Davis concluded that neither "negative job performance memoranda placed in [a] file" nor "changes in ... work assignments" without "any economic injury" are adverse enough to trigger Title VII protection against discrimination. Id. Thus, Ng must have experienced discipline that rises to the level of a tangible job detriment when claiming discriminatory treatment.

Defendant assumes, without conceding, that Ng's suspension of driving privileges from December 11, 2015, to April 15, 2016, is a tangible employment action. See Doc. 62 at 13. But because Ng has abandoned that conduct as a basis for his discrimination claims, the Court need not discuss whether it is a tangible employment action which would support a disparate treatment claim. Ng identifies no other tangible employment action in his response in opposition to the Motion. The three supervisors alleged to have harassed Ng, Wilkerson, Hoyt and Lewis were all supervisors or acting supervisors at the time of the alleged harassment. But only Lewis was involved in the only identified tangible employment action—the 2015 license suspension—which Ng has withdrawn from consideration.

And, upon examining the claims Ng raises in his discovery responses, specifically, the June 1, 2012, October 25, 2012, and February 10, 2013, denial of leave requests, they do not raise tangible employment actions. See Doc. 63-8, Doc. 63-14 at 2. These actions were not administratively exhausted. And the December 24, 2012 letter of warning was resolved through a Grievance Resolution. Doc. 63-8 at 4-5; Doc. 62-13. It otherwise does not rise to the level of tangible employment action necessary to support a prima facie case.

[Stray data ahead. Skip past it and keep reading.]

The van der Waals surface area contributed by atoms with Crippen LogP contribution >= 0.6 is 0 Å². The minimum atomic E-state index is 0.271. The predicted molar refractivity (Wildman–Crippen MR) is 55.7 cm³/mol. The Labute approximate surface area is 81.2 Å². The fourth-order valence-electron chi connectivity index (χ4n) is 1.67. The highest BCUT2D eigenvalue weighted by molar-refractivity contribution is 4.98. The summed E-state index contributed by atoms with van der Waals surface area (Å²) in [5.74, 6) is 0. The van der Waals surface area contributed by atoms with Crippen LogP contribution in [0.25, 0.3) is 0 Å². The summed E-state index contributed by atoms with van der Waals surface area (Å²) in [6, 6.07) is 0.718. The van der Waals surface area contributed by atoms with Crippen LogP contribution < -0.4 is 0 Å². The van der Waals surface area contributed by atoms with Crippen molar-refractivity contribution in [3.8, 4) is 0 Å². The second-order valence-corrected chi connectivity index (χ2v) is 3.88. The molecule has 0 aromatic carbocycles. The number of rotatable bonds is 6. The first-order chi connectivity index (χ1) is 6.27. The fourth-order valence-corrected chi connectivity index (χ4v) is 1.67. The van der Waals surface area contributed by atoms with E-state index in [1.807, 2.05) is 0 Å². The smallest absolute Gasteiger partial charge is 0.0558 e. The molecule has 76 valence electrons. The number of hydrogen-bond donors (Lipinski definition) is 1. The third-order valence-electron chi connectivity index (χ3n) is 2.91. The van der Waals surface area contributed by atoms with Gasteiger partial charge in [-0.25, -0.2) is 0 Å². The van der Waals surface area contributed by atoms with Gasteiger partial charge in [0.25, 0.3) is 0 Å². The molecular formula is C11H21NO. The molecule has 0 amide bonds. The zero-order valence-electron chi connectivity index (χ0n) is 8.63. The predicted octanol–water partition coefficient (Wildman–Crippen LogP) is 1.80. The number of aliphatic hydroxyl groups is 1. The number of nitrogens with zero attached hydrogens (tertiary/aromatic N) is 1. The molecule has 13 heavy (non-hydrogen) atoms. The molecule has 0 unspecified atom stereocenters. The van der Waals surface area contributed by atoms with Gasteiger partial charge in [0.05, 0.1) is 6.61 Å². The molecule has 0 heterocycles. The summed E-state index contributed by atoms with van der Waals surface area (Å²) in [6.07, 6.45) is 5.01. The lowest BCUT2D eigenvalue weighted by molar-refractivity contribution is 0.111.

iv. Hostile Work Environment

The Postal Service argues that even had Ng timely exhausted his hostile work environment claim based on race and national origin, he establishes no prima facie case. Ng alleges that the hostile work environment included the following conduct: denial of leave requests, assignment of different workload than other employees, assignment of cleaning duties, comments by Lewis that "Chinese people are stupid," and other comments related to his national origin made by Wilkerson, Hoyte, and Clairjeune. Doc. 26, ¶ 8; Doc. 63 at 136:1-141:15, 145:3-9; Doc. 63-13 at 2.

To establish a prima facie case of a hostile work environment, a party must show that (1) he is a member of a protected group; (2) who has been subjected to unwelcome harassment; (3) based on a protected characteristic; (4) that was "sufficiently severe or pervasive to alter the terms and conditions of employment and create a discriminatorily abusive working environment"; and (5) that his employer is vicariously or directly liable for the environment. Miller v. Kenworth of Dothan, Inc., 277 F.3d 1269, 1275 (11th Cir. 2002).